Cathy Gorn is the executive director of National History Day, Inc. (NHD) and an adjunct professor of history at the University of Maryland at College Park. She has served as editor for more than 20 history curriculum guides and has directed eight national institutes for teachers of history and social studies. She serves on the White House Historical Association Board of Trustees, on the Education Committee of the National Council for Public History, the Abraham Lincoln Bicentennial Commission, and the American Bar Association. She received her PhD in history from Case Western Reserve University.

Gus Hatzidimitriou is Director of Grants Development for community School District #30, in Jackson Heights, NY, and serves as Project Director of a TAH grant program encompassing a diverse consortium of urban middle schools.

Michelle M. Herczog is Consultant III, History-Social Science for the Los Angeles County Office of Education, and holds a bachelor's degree in history and an EdD from UCLA. She provides professional development to K–12 educators in Los Angeles County and throughout the nation in the areas of standards-based practices, historical thinking and reading, differentiated instruction, civic education, service-learning, and closing achievement gaps in history-social science. Dr. Herczog is Past President of California Council for the Social Studies and has served as a member of the California Delegation to the Annual Congressional Conference on Civic Education, the Instructional Materials Adoption Process for the State of California, and Steering Committee of the California Campaign for the Civic Mission of Schools.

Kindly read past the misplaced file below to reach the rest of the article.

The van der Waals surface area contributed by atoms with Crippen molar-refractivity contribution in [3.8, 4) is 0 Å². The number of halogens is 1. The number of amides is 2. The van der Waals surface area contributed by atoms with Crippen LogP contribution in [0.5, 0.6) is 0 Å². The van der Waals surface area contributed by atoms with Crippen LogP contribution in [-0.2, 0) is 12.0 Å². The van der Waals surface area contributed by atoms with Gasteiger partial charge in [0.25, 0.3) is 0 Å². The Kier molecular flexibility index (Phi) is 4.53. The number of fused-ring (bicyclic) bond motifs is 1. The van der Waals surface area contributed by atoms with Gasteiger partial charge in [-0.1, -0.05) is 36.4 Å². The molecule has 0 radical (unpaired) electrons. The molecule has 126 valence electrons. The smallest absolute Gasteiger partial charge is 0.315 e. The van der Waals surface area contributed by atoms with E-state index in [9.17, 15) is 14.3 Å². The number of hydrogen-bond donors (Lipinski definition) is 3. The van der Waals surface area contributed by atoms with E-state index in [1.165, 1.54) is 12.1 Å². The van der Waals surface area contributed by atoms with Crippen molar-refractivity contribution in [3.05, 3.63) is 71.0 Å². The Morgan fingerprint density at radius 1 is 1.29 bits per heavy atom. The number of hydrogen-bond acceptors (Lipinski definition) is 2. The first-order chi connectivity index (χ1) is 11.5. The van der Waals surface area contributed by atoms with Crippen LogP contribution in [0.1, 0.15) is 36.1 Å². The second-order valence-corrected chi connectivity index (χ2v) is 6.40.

Roseanne Lichatin was selected as the Preserve America Teacher of the Year in 2006. During her 30-year career in education, Lichatin has taught at both the elementary and secondary level. Currently she teaches the Pre-AP U.S. History I class as well as U.S. History II at West Morris Central High School in Chester, NJ. She also is the co-advisor of the National History Club which encourages students with an enthusiasm for history to explore the study of our past beyond the classroom with field trips, guest speakers, bulletin board displays, and newsletters.

Candy Lowe is the Social Studies Student Achievement Specialist for Savannah-Chatham County Public Schools in Georgia. She also serves as the administrator at Massie Heritage Center, Savannah’s teaching museum for history and architecture, working closely with Heritage Education teachers to develop Heritage Education and Character Education programs and overseeing the preservation of this historic site. Ms. Lowe has taught social studies for over 30 years.

Dennis Lubeck serves as Project Director for TAH grant programs for the Cooperating School Districts of St. Louis, MO. Lubeck has more than 20 years of teaching experience. He taught in University City, a diverse community, when students' skills ranged from third-grade reading levels to students who attended the nation's most prestigious universities. He has a PhD in American Studies and has written and spoken extensively on the role of the humanities in schools and multicultural education.